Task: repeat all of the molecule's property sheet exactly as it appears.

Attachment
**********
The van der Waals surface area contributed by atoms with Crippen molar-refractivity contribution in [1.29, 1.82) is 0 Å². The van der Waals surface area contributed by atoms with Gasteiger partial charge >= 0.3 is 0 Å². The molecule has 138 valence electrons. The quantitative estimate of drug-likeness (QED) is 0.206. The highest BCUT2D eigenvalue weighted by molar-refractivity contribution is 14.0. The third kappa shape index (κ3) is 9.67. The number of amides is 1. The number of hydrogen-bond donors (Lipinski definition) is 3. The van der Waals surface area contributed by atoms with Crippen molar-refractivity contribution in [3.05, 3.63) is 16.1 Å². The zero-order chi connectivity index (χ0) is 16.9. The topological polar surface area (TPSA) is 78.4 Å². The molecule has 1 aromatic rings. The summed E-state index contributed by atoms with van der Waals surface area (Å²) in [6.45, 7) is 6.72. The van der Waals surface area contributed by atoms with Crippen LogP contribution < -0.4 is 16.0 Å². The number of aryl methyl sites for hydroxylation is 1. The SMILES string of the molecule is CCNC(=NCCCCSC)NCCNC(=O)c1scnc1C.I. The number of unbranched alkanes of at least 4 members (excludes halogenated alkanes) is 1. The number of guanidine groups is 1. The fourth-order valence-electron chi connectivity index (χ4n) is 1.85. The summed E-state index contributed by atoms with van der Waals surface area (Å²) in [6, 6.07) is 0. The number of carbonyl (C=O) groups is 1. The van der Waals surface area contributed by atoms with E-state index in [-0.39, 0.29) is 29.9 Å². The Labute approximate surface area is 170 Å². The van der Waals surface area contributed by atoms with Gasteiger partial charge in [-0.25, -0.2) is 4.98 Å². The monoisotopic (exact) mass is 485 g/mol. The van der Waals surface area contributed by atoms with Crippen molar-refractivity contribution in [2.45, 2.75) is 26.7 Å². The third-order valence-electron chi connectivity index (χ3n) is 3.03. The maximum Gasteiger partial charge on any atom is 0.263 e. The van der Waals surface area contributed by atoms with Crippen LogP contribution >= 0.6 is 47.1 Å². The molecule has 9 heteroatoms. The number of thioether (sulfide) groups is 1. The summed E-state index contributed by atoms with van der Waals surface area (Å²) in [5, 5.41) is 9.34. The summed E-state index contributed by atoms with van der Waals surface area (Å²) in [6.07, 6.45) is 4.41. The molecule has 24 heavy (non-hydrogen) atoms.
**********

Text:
The van der Waals surface area contributed by atoms with Crippen molar-refractivity contribution in [1.29, 1.82) is 0 Å². The van der Waals surface area contributed by atoms with Gasteiger partial charge >= 0.3 is 0 Å². The molecule has 138 valence electrons. The quantitative estimate of drug-likeness (QED) is 0.206. The highest BCUT2D eigenvalue weighted by molar-refractivity contribution is 14.0. The third kappa shape index (κ3) is 9.67. The number of amides is 1. The number of hydrogen-bond donors (Lipinski definition) is 3. The van der Waals surface area contributed by atoms with Crippen molar-refractivity contribution in [3.05, 3.63) is 16.1 Å². The zero-order chi connectivity index (χ0) is 16.9. The topological polar surface area (TPSA) is 78.4 Å². The molecule has 1 aromatic rings. The summed E-state index contributed by atoms with van der Waals surface area (Å²) in [6.45, 7) is 6.72. The van der Waals surface area contributed by atoms with Crippen LogP contribution < -0.4 is 16.0 Å². The number of aryl methyl sites for hydroxylation is 1. The SMILES string of the molecule is CCNC(=NCCCCSC)NCCNC(=O)c1scnc1C.I. The number of unbranched alkanes of at least 4 members (excludes halogenated alkanes) is 1. The number of guanidine groups is 1. The fourth-order valence-electron chi connectivity index (χ4n) is 1.85. The summed E-state index contributed by atoms with van der Waals surface area (Å²) in [6, 6.07) is 0. The number of carbonyl (C=O) groups is 1. The van der Waals surface area contributed by atoms with E-state index in [-0.39, 0.29) is 29.9 Å². The Labute approximate surface area is 170 Å². The van der Waals surface area contributed by atoms with Gasteiger partial charge in [-0.25, -0.2) is 4.98 Å². The monoisotopic (exact) mass is 485 g/mol. The van der Waals surface area contributed by atoms with Crippen molar-refractivity contribution in [2.45, 2.75) is 26.7 Å². The third-order valence-electron chi connectivity index (χ3n) is 3.03. The maximum Gasteiger partial charge on any atom is 0.263 e. The van der Waals surface area contributed by atoms with Crippen LogP contribution >= 0.6 is 47.1 Å². The molecule has 9 heteroatoms. The number of thioether (sulfide) groups is 1. The summed E-state index contributed by atoms with van der Waals surface area (Å²) in [5, 5.41) is 9.34. The summed E-state index contributed by atoms with van der Waals surface area (Å²) in [6.07, 6.45) is 4.41. The molecule has 24 heavy (non-hydrogen) atoms.